Russian State Duma, or the lower house of parliament, approved a bill on Wednesday on the country's withdrawal from the arms-control Treaty on Open Skies.
Russian Duma. (Photo: AP)
Russia’s lower house of parliament voted on Wednesday to approve legislation formalizing Moscow’s withdrawal from the Open Skies treaty, a pact that allows unarmed surveillance flights over member countries, the Interfax news agency reported.
What is Treaty on Open Skies?
Signed March 24, 1992, the Open Skies Treaty permits each state-party to conduct short-notice, unarmed, reconnaissance flights over the others' entire territories to collect data on military forces and activities. Observation aircraft used to fly the missions must be equipped with sensors that enable the observing party to identify significant military equipment, such as artillery, fighter aircraft, and armored combat vehicles. Though satellites can provide the same, and even more detailed, information, not all of the treaty states-parties have such capabilities. The treaty is also aimed at building confidence and familiarity among states-parties through their participation in the overflights.
According to Arms Control, the treaty lays out standards for aircraft used for observation flights. Aircraft may be equipped with four types of sensors: optical panoramic and framing cameras, video cameras with real-time display, infra-red line-scanning devices, and sideways-looking synthetic aperture radar. For the first three full years after the treaty entered into force, the observation aircraft had to be equipped with at least a single panoramic camera or a pair of optical framing cameras. The states-parties may now agree on outfitting the observation planes with additional sensors.
US Former President Donald Trump had pulled the country out of many arms control treaties. (Photo: NYT)
On 22 May 2020, U.S. Secretary of State Michael Pompeo announced the United States' intention to withdraw from the Treaty on the Open Skies. Pompeo cited claimed Russian violations of the Treaty as precipitating. American officials have long complained that Moscow was violating the Open Skies accord by not permitting flights over a city where it was believed Russia was deploying nuclear weapons that could reach Europe, as well as forbidding flights over major Russian military exercises. Russia denied Trump administration's accusations.
U.S. withdrawal. On 22 November 2020, the United States formally withdrew from the treaty. For Trump, the decision is the third time he has renounced a major arms control treaty. Two years before, he abandoned the Iran nuclear accord negotiated by President Barack Obama. Then he left the Intermediate-Range Nuclear Forces Treaty, again saying that he would not participate in a treaty that he said Russia was violating.
While he was in office, Trump and his administration staff repeatedly asked China to join the arms control deal. “The Chinese have an obligation to negotiate with us in good faith,” arms negotiator, Marshall Billingslea said. “We also know they want to be treated as a great power, and what better way to do so” than entering into negotiations with Moscow and Washington, according to NYT.
Russian President Vladimir Putin. (Photo: Economist Times)
Russia now follows Trump's step
In early May, Russian President Vladimir Putin submitted legislation to parliament to formalize a Russian exit from the Open Skies treaty, said Reuters.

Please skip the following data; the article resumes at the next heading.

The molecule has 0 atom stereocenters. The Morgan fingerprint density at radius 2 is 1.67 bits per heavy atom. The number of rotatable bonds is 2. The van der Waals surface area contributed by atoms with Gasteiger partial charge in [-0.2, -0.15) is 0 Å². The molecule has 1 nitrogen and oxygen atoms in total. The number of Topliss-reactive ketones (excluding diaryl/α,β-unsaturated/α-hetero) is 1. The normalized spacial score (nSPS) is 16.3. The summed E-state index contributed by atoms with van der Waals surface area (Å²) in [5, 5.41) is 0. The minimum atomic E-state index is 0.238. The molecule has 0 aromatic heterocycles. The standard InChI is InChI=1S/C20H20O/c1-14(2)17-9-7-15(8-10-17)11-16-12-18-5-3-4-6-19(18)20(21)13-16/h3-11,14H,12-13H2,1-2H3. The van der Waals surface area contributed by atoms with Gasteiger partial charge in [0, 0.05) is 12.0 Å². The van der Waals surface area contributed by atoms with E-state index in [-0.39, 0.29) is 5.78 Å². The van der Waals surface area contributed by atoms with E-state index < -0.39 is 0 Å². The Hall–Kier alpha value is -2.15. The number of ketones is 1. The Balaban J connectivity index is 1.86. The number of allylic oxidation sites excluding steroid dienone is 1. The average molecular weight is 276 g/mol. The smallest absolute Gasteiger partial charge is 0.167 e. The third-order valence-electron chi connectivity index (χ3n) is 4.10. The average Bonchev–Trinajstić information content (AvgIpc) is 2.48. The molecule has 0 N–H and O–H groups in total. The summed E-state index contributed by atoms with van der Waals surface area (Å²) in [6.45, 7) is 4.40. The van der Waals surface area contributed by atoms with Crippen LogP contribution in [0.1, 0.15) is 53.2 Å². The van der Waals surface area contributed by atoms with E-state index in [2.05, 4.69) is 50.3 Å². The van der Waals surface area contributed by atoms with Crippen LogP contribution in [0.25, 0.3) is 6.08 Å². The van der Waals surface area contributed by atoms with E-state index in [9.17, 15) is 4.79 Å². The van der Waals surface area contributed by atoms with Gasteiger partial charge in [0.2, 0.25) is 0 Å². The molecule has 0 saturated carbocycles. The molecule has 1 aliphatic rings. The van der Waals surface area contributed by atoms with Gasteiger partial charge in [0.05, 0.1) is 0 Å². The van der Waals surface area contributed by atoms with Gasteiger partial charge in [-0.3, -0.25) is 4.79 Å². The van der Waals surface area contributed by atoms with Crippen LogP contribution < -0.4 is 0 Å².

Russia’s Foreign Ministry said in a statement that the U.S. withdrawal from the Open Skies Treaty last year “significantly upended the balance of interests of signatory states,” adding that Moscow’s proposals to keep the treaty alive after the U.S. exit have been cold-shouldered by Washington’s allies. The ministry said Russia is now launching the relevant procedural moves to withdraw from the pact “due to the lack of progress in removing the obstacles for the treaty’s functioning in the new conditions.” The Russian parliament, which ratified the treaty in 2001, has voted in favor of leaving it.
Service members of the Russian airborne forces board an Ilyushin Il-76 transport plane during drills at a military aerodrome in the Azov Sea port of Taganrog, Russia April 22, 2021. (Photo: Economist Times)
What's left for the world's arms control treaties system?
Since the end of the Cold War, international security is ensured through an arms control treaty system signed mostly between the US and Russia, among other nations. In June 2002, the United States unilaterally withdrew from the ABM (Anti-Ballistic Missile) treaty. On Aug. 2, 2019, the United States formally left the INF (Intermediate-Range Nuclear Forces) Treaty. As Russia and the USA both withdraw from Open Skies, the New START (Strategic Arms Reduction Treaty) is now the only major arms control treaty remaining.
The Strategic Arms Reduction Treaty, (START I) first proposed in the early 1980s by President Ronald Reagan and finally signed in July 1991, required the United States and the Soviet Union to reduce their deployed strategic arsenals to 1,600 delivery vehicles, carrying no more than 6,000 warheads as counted using the agreement’s rules. The treaty was gradually replaced by START II, SORT, then the New START, which limits each side's weapons to 1,550 strategic nuclear warheads deployed on 700 strategic delivery systems (ICBMs, SLBMs and heavy bombers) and limits deployed and nondeployed launchers to 800.
The United States and Russia agreed on Feb. 3, 2021, to extend New START by five years, as allowed by the treaty text, until Feb. 5, 2026.
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